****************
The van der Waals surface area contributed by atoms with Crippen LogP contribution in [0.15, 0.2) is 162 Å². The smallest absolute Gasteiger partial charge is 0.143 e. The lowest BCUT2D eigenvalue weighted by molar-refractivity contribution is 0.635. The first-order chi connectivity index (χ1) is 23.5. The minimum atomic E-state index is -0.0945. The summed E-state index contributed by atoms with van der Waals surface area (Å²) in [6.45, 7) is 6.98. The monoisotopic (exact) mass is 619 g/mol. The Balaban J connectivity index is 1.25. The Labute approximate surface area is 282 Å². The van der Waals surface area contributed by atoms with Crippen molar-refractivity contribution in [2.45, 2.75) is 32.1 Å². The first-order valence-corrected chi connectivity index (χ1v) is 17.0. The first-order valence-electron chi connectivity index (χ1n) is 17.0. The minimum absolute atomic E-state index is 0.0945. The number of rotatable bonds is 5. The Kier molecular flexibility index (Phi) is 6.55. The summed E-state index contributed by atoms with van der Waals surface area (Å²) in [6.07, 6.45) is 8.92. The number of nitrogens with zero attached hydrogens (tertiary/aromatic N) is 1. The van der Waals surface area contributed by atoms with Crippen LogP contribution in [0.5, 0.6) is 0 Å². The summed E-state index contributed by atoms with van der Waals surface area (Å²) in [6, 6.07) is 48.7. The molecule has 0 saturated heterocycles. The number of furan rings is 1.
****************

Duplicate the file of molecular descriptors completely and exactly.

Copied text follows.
The van der Waals surface area contributed by atoms with Crippen LogP contribution in [0.15, 0.2) is 162 Å². The smallest absolute Gasteiger partial charge is 0.143 e. The lowest BCUT2D eigenvalue weighted by molar-refractivity contribution is 0.635. The first-order chi connectivity index (χ1) is 23.5. The minimum atomic E-state index is -0.0945. The summed E-state index contributed by atoms with van der Waals surface area (Å²) in [6.45, 7) is 6.98. The monoisotopic (exact) mass is 619 g/mol. The Balaban J connectivity index is 1.25. The Labute approximate surface area is 282 Å². The van der Waals surface area contributed by atoms with Crippen molar-refractivity contribution in [2.45, 2.75) is 32.1 Å². The first-order valence-corrected chi connectivity index (χ1v) is 17.0. The first-order valence-electron chi connectivity index (χ1n) is 17.0. The minimum absolute atomic E-state index is 0.0945. The number of rotatable bonds is 5. The Kier molecular flexibility index (Phi) is 6.55. The summed E-state index contributed by atoms with van der Waals surface area (Å²) in [6.07, 6.45) is 8.92. The number of nitrogens with zero attached hydrogens (tertiary/aromatic N) is 1. The van der Waals surface area contributed by atoms with Crippen LogP contribution in [0.5, 0.6) is 0 Å². The summed E-state index contributed by atoms with van der Waals surface area (Å²) in [6, 6.07) is 48.7. The molecule has 0 saturated heterocycles. The number of furan rings is 1.